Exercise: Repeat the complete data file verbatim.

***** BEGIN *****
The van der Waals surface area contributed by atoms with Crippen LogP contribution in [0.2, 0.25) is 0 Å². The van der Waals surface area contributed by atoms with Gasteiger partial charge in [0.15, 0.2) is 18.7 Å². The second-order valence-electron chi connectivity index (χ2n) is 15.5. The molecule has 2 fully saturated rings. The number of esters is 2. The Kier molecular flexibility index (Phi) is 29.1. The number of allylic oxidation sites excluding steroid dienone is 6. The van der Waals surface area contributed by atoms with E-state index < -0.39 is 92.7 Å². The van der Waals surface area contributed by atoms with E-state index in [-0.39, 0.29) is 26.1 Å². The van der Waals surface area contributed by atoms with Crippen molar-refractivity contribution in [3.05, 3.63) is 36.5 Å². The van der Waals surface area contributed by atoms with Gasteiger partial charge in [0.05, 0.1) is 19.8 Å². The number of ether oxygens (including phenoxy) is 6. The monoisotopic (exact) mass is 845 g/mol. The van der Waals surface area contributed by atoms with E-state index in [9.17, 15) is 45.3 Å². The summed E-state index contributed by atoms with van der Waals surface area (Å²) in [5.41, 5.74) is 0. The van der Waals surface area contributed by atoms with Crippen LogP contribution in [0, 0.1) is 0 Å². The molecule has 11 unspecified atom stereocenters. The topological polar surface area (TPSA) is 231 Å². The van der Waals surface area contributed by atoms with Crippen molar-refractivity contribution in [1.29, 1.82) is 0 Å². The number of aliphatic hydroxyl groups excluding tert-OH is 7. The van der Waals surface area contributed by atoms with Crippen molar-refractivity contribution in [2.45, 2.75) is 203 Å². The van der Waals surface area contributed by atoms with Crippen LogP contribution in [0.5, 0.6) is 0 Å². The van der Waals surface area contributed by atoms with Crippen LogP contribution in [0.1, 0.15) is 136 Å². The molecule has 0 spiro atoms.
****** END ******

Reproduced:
The van der Waals surface area contributed by atoms with Crippen LogP contribution in [0.2, 0.25) is 0 Å². The van der Waals surface area contributed by atoms with Gasteiger partial charge in [0.15, 0.2) is 18.7 Å². The second-order valence-electron chi connectivity index (χ2n) is 15.5. The molecule has 2 fully saturated rings. The number of esters is 2. The Kier molecular flexibility index (Phi) is 29.1. The number of allylic oxidation sites excluding steroid dienone is 6. The van der Waals surface area contributed by atoms with E-state index < -0.39 is 92.7 Å². The van der Waals surface area contributed by atoms with E-state index in [-0.39, 0.29) is 26.1 Å². The van der Waals surface area contributed by atoms with Crippen molar-refractivity contribution in [3.05, 3.63) is 36.5 Å². The van der Waals surface area contributed by atoms with Gasteiger partial charge in [0.05, 0.1) is 19.8 Å². The number of ether oxygens (including phenoxy) is 6. The monoisotopic (exact) mass is 845 g/mol. The van der Waals surface area contributed by atoms with E-state index in [9.17, 15) is 45.3 Å². The summed E-state index contributed by atoms with van der Waals surface area (Å²) in [5.41, 5.74) is 0. The van der Waals surface area contributed by atoms with Crippen LogP contribution in [0, 0.1) is 0 Å². The molecule has 11 unspecified atom stereocenters. The topological polar surface area (TPSA) is 231 Å². The van der Waals surface area contributed by atoms with Crippen molar-refractivity contribution in [1.29, 1.82) is 0 Å². The number of aliphatic hydroxyl groups excluding tert-OH is 7. The van der Waals surface area contributed by atoms with Crippen molar-refractivity contribution in [2.45, 2.75) is 203 Å². The van der Waals surface area contributed by atoms with Crippen LogP contribution in [0.5, 0.6) is 0 Å². The van der Waals surface area contributed by atoms with Crippen LogP contribution in [0.1, 0.15) is 136 Å². The molecule has 0 spiro atoms.